House lawmakers on Monday expressed displeasure that the Veterans Affairs Department has not been more transparent in its efforts to improve patient wait times and pressed the agency’s senior leaders to move faster to solve the crisis.
The VA last month launched the Accelerating Access to Care Initiative in response to revelations that veterans nationwide were waiting longer than official wait times to see a doctor. The agency claims the program has led to approximately 200,000 more appointments between May 15 to June 1.
“Data manipulation of patient waiting times was found to be widespread. Given that, how can Congress, the American taxpayer, and our nation’s veterans and their families have any confidence in these latest numbers the Department has released?” he asked.
Miller added that the panel has yet to review the department's data on the program, noting that he has twice requested Acting VA Secretary Sloan Gibson to brief members on the initiative.
“If VA’s work has indeed led to 200,000 more appointments for veteran patients so far, what is there to hide?” Miller asked.
The panel convened hours after the U.S. Office of Special Counsel sent a letter to President Obama and congressional leaders detailing a series of whistleblower complaints that said the VA routinely dismissed patient concerns.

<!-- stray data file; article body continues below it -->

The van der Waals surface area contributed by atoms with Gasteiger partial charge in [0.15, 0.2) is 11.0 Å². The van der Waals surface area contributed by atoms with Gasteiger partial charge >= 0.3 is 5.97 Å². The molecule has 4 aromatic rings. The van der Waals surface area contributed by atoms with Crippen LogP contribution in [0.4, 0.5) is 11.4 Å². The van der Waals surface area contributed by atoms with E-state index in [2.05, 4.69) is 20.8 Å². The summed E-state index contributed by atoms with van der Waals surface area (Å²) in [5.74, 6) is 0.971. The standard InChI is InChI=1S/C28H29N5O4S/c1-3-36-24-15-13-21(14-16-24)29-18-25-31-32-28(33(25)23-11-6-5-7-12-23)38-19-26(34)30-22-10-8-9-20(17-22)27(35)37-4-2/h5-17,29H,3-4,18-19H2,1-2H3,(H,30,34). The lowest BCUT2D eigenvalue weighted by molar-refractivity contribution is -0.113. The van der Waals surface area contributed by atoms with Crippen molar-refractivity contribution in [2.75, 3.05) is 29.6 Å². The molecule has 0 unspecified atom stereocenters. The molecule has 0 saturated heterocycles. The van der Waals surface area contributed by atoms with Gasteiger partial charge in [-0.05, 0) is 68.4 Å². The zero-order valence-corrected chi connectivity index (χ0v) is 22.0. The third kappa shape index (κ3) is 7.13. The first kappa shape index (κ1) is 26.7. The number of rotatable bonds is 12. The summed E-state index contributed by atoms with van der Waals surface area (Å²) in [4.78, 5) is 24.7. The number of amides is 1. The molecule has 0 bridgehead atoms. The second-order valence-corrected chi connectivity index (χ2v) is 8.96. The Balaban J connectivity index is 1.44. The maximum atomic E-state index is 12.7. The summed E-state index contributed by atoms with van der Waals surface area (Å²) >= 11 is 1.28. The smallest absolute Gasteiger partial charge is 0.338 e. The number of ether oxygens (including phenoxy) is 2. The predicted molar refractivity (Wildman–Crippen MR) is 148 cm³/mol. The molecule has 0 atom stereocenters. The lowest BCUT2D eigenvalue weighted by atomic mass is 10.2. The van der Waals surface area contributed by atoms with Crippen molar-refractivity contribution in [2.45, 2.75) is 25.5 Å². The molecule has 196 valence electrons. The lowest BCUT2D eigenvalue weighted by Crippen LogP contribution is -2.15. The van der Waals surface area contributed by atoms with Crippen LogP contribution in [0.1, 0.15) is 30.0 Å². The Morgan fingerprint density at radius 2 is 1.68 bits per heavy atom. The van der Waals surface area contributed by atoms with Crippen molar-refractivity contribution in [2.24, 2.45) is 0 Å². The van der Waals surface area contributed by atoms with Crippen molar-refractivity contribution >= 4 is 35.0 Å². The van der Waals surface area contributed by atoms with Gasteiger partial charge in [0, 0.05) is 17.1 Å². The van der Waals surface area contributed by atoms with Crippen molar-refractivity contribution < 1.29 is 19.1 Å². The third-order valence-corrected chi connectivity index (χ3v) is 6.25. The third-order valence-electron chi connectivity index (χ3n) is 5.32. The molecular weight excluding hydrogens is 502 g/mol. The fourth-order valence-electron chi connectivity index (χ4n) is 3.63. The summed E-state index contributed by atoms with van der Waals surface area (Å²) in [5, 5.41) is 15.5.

The access initiative includes extending VA clinic hours to evening and weekends and assesses facility capacities to see patients. Thomas Lynch, an assistant deputy under secretary at VA, said the effort would cost $312 million and would be paid for from the $490 million the VA expected to carry over into fiscal year 2015.
He said the agency was taking a number of steps to increase access, including establishing productivity measurements for its doctors by the end of the fiscal year. Those assurances were not enough for lawmakers.
Rep. Michael Coffman (R-Colo.) said the “problem is we need to be convinced.”
“What we’re asking is for the same people who drove us into this ditch to get us out of this ditch,” he said to Lynch, who has served in the VA for 30 years.
Lynch said the department has a “good” healthcare system.
“Not if you’re a veteran, it’s not a good system,” Coffman replied.
“I think the time has come when you know you don’t get the benefit of the doubt anymore,” Rep. Tim Walz (D-Minn.) told Lynch.
Lynch said the VA recognized it is in a position where it must “reestablish integrity” and said a outside party could be brought in to review the department’s information.
He said the findings in the OSC letter were unacceptable, but urged members not to draw any conclusions until a VA-mandated review of the claims is done in two weeks.